Jane, Stewardess of the Air Linesñêà÷àòü êíèãó áåñïëàòíî
Jane Cameron looked breathlessly around the room where seventeen senior nurses of the Good Samaritan hospital at University City sat primly awaiting their diplomas. It was graduation night and Jane was among the seventeen who had completed all of the requirements for a certificate in nurses’ training.
Delayed half an hour by an emergency case on third floor surgery, Jane had just slipped into the room and taken the remaining chair on the end of the line.
Dr. Albert Anthony, trim, energetic young head of the staff, was speaking. Beside him was the little white stack of diplomas, all of them rolled and tied with blue and white ribbon. Doctor Anthony’s sharp voice was informing the student nurses that they were about to embark on careers of their own. Jane smiled a bit grimly.
She wondered just what career was ahead of her. The girl next in line turned and a fleeting suggestion of a smile hovered about her lips. She was Sue Hawley, friend and companion of Jane through the long, arduous months of training.
“Here’s hoping he’ll tell us where we can get jobs,” whispered Sue, the words so close-clipped that it was almost impossible to detect her lips moving.
Jane nodded. That was the one big problem facing most of the girls who were graduating from nurses’ training at Good Samaritan. As for herself, she had no idea what she would be doing after the following noon when she stepped through the doors of the great hospital.
Doctor Anthony finished his speech and the nurses applauded politely. He picked up the diplomas and called the roll of graduates. As her name was called, each girl stepped forward, her stiffly starched skirts swishing, and received the tube of paper.
Queer shivers chased themselves up and down Jane’s back. For three years she had been working toward this moment and now that it was at hand she suddenly felt cheated. Perhaps it was because she was grasping so desperately for something to do after she left the hospital.
Sue’s name was called and she stepped forward and received her diploma. Jane was the last and she walked slowly toward the rostrum. A mist clouded her eyes and her hand shook as she accepted the diploma. It meant cutting loose from the old routine, leaving the firmly established and venturing out alone.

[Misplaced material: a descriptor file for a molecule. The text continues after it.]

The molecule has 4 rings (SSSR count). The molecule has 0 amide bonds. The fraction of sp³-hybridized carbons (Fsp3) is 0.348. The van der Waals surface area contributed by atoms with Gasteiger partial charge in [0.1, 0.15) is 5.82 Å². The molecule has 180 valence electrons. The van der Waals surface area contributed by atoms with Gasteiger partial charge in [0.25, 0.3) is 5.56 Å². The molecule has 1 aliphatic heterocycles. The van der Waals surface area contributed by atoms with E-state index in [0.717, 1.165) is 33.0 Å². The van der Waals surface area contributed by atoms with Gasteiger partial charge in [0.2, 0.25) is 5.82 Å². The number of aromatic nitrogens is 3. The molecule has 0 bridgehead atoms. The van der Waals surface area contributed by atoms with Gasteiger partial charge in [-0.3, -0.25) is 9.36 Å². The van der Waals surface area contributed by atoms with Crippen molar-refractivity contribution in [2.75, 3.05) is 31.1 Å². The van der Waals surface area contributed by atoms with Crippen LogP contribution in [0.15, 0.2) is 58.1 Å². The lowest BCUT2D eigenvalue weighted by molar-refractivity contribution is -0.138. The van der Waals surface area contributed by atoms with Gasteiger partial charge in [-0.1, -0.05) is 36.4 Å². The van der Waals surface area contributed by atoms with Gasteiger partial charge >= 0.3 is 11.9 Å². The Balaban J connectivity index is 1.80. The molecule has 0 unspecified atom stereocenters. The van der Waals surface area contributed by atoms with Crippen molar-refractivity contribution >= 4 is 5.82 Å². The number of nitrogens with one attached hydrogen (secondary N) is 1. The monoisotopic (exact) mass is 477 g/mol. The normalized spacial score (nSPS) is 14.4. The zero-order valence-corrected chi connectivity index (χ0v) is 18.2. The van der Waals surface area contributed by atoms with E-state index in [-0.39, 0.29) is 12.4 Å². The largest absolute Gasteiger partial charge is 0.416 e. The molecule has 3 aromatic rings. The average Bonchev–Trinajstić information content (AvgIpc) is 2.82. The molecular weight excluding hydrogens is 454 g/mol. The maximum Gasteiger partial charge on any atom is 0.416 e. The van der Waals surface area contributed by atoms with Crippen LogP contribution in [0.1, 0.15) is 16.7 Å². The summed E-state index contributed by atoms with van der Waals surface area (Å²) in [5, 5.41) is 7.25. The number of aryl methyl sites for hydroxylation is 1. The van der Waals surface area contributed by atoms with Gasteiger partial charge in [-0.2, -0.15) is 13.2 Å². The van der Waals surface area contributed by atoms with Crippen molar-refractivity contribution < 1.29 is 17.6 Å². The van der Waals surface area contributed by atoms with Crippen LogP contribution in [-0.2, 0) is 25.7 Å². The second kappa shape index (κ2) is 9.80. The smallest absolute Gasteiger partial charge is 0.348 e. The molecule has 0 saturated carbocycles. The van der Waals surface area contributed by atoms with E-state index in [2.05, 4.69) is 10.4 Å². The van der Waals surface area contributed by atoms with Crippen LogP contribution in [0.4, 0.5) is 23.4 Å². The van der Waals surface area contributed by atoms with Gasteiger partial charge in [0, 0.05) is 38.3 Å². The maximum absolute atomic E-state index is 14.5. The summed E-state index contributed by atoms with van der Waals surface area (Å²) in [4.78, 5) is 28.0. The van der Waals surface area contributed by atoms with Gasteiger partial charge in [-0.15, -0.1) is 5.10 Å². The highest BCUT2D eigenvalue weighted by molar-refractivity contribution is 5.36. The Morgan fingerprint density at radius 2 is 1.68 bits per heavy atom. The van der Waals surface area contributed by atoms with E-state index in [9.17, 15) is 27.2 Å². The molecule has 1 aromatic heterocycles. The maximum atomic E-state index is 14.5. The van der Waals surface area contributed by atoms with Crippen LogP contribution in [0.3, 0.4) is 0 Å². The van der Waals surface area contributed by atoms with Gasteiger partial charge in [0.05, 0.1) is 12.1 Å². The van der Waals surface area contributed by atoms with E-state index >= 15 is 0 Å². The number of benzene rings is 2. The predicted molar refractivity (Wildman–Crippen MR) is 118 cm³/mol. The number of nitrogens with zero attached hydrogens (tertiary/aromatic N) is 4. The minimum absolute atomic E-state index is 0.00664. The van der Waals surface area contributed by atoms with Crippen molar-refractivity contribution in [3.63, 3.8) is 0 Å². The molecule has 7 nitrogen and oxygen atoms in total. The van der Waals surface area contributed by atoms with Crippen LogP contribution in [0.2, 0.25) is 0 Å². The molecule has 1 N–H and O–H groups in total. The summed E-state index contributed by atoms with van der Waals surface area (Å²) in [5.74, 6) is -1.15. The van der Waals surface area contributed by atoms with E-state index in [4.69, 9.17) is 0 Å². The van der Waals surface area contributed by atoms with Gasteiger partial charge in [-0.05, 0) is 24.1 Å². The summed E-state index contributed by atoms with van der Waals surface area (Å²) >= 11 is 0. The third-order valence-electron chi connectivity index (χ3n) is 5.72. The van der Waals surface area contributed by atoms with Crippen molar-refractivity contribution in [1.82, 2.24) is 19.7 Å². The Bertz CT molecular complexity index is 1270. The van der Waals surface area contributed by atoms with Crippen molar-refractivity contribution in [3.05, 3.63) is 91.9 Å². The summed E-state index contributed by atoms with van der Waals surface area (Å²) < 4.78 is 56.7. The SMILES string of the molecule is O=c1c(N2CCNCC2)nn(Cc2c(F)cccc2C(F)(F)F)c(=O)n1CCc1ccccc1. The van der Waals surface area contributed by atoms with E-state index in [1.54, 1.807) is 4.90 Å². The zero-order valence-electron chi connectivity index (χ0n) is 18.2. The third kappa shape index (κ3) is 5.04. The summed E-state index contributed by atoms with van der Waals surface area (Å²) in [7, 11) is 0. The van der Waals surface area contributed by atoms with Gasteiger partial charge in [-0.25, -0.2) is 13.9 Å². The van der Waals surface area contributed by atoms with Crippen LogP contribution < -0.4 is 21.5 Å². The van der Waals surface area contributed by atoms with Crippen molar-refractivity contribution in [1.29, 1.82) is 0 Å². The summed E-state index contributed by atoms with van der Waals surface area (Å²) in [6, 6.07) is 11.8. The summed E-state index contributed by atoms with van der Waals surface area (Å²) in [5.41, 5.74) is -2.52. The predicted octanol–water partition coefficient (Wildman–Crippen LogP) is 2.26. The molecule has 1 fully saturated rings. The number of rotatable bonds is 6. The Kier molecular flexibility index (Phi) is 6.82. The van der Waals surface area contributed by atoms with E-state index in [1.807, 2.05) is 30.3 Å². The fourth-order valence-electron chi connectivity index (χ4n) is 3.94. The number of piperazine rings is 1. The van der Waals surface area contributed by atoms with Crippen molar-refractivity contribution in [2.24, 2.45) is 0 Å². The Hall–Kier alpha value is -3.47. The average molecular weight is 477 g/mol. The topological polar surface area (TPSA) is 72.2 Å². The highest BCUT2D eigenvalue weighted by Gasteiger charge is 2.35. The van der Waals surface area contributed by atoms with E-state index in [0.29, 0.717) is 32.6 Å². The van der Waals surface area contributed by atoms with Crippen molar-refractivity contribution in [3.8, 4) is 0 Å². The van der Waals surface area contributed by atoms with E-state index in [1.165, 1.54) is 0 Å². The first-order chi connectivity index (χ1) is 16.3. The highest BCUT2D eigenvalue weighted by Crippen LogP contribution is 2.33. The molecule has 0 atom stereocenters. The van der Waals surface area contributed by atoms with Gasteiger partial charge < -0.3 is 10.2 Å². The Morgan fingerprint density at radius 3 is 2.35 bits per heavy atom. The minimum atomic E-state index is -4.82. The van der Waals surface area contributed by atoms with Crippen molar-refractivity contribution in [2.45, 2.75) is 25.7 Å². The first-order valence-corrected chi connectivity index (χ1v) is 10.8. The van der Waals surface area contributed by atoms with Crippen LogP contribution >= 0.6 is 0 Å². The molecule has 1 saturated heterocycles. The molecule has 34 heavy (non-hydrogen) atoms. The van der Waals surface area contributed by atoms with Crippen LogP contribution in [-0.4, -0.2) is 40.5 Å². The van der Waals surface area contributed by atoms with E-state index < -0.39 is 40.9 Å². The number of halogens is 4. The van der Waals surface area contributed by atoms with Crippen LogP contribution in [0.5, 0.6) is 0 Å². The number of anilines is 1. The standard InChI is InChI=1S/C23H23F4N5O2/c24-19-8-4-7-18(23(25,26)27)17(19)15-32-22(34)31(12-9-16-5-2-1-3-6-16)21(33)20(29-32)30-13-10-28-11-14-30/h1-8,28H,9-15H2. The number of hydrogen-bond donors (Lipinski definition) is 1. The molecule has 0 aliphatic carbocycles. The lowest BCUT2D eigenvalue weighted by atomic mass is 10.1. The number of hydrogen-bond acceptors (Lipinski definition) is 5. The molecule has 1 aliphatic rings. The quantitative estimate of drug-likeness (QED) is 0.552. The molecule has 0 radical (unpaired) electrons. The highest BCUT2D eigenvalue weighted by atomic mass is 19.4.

Jane wouldn’t have admitted, even to Sue, that she was scared, for she was far too proud.
Then the program was over. Parents hastened up to congratulate their daughters and Jane and Sue drifted away from the others. Their homes were in a neighboring state and it had been too far for their own fathers and mothers to make the trip.
Sue looked down at her diploma. She was slender, blond, with sparkling blue eyes and peach-bloom complexion.
“Wonder if I’ll ever have this framed?” she sighed. “Right now I’ve just exactly $2 and I’m not going to send an SOS home for money unless I get down to my last penny.”
“I’ve a little more,” confessed Jane, tucking a wisp of wavy, brown hair back under her prim little cap.
“To be exact, there’s $4.23 in my purse and I don’t want to ask the folks at home for anything if I can help it.”
Jane was a bit taller than Sue and her brown eyes matched the color of her hair. They had stuck by each other through all of the tribulations of nurses’ training; now, though both hesitated to mention it, each feared that graduation would terminate their close companionship.
Miss Hardy, the supervisor of nurses, broke away from another group and joined them.
“Drop in at my office before you go to the dorm for the night,” she said. Before she could explain what she wanted, an interne stepped into the room and called her away on an emergency case.
Rules had been lifted for graduation night and a kindly theater manager, realizing how little spending money most of the girls had, sent up passes for his show.
Jane and Sue slipped out of the assembly room, diplomas in hand. Hurrying to the dormitory on fourth floor back, they changed from their uniforms into street clothes and a few minutes later were on their way down town, the towering bulk of Good Samaritan with its scores of shaded lights behind them.
The show proved entertaining and they passed a pleasant two hours at the theater. On their way home, Sue slackened her pace in front of a drug store and looked longingly at the gleaming soda fountain inside.
“Feel the urge of a chocolate soda?” asked Jane, who knew her friend’s weakness.
“It’s practically irresistible,” confessed Sue.
“Then let’s celebrate. The treat’s on me for I’m at least two dollars richer than you.”
The sodas were delicious and the newly graduated nurses sipped them in luxurious leisure.
“My, but it’s going to seem good not to have to jump every time a bell clangs,” said Sue.
“I don’t know about that. I’m so used to bells I’m afraid I’ll miss them just a little bit,” Jane said.
“What do you suppose Miss Hardy wants?”
“Maybe it’s about a job.”
“Don’t worry. If there was anything like that in sight, she’d give it to one of her pets. We’d never have a chance,” said Sue bitterly.
Jane and Sue had steadfastly refused to court the favor of the supervisor of nurses and as a result many unnecessary little tasks had been heaped on their shoulders. It had been just enough to arouse their determination, and they had finished near the top of the class despite the apparent prejudice of the supervisor.